December 2010, Sidi Bouzid, Tunisia. Angered by repression at the hands of an unaccountable, undemocratic government, street vendor Mohammed Bouazizi doused himself with gasoline in front of a local government office and lit himself on fire. His death inspired wave after wave of angry protesters to take to the streets by the hundreds, thousands and finally millions, sending shockwaves across the Middle East that toppled authoritarian rulers in nations like Egypt, Libya and Yemen. The news media labeled it a revolution like no other, with social media being an indispensable tool in organizing the movement. A new age of democracy was dawning over the Arab world, with Facebook and Twitter leading the way.
Well, that’s not quite how it happened, at least according to Susie Linfield, OC ’76.
“Social media is the province of elites,” she said. “Guns and armed forces were much more effective than the ‘Twitter revolution.’”
These strong words came from a lecture given by Linfield last Thursday in Hallock Auditorium as part of a three-day colloquium on photography and political violence. “Documenting Violence: Photography, History, Memory” included documentary screenings, faculty and student workshops and lectures by Oberlin alumni who have been behind the camera in Cambodia and other hotbeds of conflict.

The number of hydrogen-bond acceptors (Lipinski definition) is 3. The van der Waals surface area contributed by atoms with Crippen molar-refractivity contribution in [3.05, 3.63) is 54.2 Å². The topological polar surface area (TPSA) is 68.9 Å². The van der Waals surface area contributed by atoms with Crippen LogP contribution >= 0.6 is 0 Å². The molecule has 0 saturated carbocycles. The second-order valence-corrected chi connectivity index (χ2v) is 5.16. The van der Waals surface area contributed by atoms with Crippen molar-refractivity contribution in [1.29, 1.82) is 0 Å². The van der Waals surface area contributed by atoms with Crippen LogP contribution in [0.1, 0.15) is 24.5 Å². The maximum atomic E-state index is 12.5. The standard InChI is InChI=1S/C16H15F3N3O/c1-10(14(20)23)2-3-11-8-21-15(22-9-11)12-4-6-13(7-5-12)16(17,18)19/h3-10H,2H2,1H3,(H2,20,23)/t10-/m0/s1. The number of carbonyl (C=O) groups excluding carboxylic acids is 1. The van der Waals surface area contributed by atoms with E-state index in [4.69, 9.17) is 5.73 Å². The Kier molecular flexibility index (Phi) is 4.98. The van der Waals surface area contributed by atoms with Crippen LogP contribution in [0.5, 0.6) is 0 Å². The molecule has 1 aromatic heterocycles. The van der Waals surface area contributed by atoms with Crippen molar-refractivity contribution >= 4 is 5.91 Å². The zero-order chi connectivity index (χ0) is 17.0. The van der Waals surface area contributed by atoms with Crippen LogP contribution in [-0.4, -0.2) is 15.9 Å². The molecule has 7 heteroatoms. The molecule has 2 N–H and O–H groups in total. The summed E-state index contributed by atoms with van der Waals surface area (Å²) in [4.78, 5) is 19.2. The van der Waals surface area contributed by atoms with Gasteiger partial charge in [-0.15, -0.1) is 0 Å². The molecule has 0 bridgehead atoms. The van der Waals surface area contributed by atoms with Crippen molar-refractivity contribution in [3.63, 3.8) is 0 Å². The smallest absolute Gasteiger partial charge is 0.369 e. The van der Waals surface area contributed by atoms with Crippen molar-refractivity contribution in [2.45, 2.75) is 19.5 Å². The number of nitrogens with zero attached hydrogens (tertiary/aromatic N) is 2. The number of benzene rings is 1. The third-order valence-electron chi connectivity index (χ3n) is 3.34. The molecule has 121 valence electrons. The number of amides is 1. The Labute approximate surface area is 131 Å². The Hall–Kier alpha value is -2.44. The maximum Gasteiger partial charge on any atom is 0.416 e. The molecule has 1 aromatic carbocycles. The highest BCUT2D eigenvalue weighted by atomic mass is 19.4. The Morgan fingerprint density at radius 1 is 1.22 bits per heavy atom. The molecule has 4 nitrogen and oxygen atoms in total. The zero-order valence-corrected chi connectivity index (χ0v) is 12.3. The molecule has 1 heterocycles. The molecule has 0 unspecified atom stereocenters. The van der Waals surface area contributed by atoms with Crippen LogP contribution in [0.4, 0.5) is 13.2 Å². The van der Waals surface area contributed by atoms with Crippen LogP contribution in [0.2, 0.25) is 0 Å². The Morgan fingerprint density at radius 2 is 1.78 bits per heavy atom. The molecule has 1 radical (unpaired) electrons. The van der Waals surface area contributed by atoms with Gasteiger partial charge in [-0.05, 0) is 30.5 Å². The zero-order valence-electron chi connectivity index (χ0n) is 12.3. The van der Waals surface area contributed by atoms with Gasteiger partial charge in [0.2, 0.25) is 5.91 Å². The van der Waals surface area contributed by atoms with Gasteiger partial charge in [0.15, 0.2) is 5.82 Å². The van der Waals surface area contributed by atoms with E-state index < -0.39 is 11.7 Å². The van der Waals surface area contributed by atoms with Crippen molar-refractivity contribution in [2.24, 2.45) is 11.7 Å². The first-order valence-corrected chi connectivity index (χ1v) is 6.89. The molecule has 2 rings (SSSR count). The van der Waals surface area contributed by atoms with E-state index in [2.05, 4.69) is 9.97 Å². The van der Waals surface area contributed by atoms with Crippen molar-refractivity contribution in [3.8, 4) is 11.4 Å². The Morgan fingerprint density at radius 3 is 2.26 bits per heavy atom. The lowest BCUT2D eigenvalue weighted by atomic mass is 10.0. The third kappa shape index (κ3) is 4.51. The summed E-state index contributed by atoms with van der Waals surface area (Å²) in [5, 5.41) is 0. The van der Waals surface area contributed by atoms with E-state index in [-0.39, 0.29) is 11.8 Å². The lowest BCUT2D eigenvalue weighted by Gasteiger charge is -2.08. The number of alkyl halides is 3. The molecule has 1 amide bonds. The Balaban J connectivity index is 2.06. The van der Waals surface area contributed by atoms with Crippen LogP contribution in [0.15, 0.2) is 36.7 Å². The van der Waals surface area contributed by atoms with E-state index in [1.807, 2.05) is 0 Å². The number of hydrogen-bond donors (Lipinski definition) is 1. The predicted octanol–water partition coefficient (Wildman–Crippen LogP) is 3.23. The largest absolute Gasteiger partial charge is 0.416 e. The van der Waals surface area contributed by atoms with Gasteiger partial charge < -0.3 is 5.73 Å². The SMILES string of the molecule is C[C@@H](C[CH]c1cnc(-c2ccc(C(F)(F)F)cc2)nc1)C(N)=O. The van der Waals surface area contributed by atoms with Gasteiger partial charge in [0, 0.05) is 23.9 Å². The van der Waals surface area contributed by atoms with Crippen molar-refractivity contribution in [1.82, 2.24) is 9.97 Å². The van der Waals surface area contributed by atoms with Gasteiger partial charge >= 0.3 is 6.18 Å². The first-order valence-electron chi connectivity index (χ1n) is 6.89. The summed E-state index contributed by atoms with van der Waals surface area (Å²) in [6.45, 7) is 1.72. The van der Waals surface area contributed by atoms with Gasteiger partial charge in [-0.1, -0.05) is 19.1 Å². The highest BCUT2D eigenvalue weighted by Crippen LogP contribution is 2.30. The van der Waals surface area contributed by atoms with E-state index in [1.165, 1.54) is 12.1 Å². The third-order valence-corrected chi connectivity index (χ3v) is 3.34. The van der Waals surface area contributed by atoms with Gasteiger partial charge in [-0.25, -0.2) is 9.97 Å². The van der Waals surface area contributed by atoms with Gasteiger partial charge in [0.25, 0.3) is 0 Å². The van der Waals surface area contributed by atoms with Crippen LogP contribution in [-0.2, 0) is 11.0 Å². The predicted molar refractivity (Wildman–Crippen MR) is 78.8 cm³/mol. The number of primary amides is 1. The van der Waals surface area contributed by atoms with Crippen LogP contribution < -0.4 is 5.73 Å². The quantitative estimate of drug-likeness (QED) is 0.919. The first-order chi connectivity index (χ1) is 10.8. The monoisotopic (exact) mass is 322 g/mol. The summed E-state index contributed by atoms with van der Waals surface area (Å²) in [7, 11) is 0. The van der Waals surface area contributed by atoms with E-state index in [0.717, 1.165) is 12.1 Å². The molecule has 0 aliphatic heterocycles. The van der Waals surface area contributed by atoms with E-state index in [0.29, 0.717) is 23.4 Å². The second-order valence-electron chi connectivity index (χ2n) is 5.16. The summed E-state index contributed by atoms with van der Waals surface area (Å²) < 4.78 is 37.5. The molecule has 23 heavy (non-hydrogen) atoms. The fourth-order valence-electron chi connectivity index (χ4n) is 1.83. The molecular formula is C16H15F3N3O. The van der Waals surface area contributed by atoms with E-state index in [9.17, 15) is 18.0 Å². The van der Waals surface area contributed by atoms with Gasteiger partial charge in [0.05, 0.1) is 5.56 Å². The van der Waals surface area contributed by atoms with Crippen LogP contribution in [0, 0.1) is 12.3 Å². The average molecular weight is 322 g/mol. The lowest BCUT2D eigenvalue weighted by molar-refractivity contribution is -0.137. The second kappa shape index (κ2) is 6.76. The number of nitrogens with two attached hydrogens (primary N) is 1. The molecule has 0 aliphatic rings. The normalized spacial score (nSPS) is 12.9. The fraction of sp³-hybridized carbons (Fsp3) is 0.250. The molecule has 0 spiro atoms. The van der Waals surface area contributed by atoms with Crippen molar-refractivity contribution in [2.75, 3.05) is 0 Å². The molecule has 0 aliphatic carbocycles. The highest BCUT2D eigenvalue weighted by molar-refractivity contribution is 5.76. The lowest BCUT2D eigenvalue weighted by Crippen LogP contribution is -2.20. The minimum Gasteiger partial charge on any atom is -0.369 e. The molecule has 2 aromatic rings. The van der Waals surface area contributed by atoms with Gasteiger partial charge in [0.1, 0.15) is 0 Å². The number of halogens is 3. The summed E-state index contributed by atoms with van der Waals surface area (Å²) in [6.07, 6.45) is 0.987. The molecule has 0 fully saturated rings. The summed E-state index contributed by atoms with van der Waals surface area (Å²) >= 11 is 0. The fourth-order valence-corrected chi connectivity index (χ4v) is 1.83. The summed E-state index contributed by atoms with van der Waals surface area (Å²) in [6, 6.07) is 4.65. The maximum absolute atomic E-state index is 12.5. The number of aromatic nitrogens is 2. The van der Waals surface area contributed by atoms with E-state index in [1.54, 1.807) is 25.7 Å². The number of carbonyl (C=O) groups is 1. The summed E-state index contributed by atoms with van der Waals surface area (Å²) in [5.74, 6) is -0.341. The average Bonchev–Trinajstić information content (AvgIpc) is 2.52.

Linfield, director of New York University’s Cultural Reporting and Criticism department, was clearly speaking from experience. Besides being the former arts editor of the Washington Post, she has served as editor-in-chief of American Film and as a critic for the Los Angeles Times Book Review, contributing pieces to the New York Times, Rolling Stone and other publications.
Linfield’s talk focused on points from her recently published book, The Cruel Radiance: Photography and Political Violence. She began by delving into arguments against the use of photography during World War II made by German critics Walter Benjamin, Siegfried Kracauer and Bertolt Brecht. She explained how photographs of bombed-out buildings may all look the same, for example, but this does not reveal the unique circumstances behind each larger conflict. Linfield also addressed doctored and edited photos, which she said can hurt the credibility of the medium as a whole.
“Photography is a new way of seeing, but it takes away human thought,” she said. “It is a weapon against the truth.”
The discussion then moved from the 1940s to the present day and, more specifically, social media’s role in Middle Eastern politics. Contrary to the proclamations of many Western news outlets, Linfield said, the importance of Facebook in movements like the Arab Spring is relatively minimal and the influential protests had in fact been planned months in advance. Linfield also pointed out hypocrisy within organizations like the Taliban, who once prohibited visual media before embracing it to spread their agenda.
“You can now become friends with President Ahmadinejad and the Ayatollah on Facebook, but the medium isn’t the message — the message is the message,” she said in a direct contradiction of communication theorist Marshall McLuhan’s famous aphorism.
The lecture was punctuated by a short question-and-answer session in which Linfield articulated her views on the Occupy Wall Street movement, coming to a similar conclusion.
“Social media works in a police state,” she said, “but sturdy democracies require the free flow of ideas.”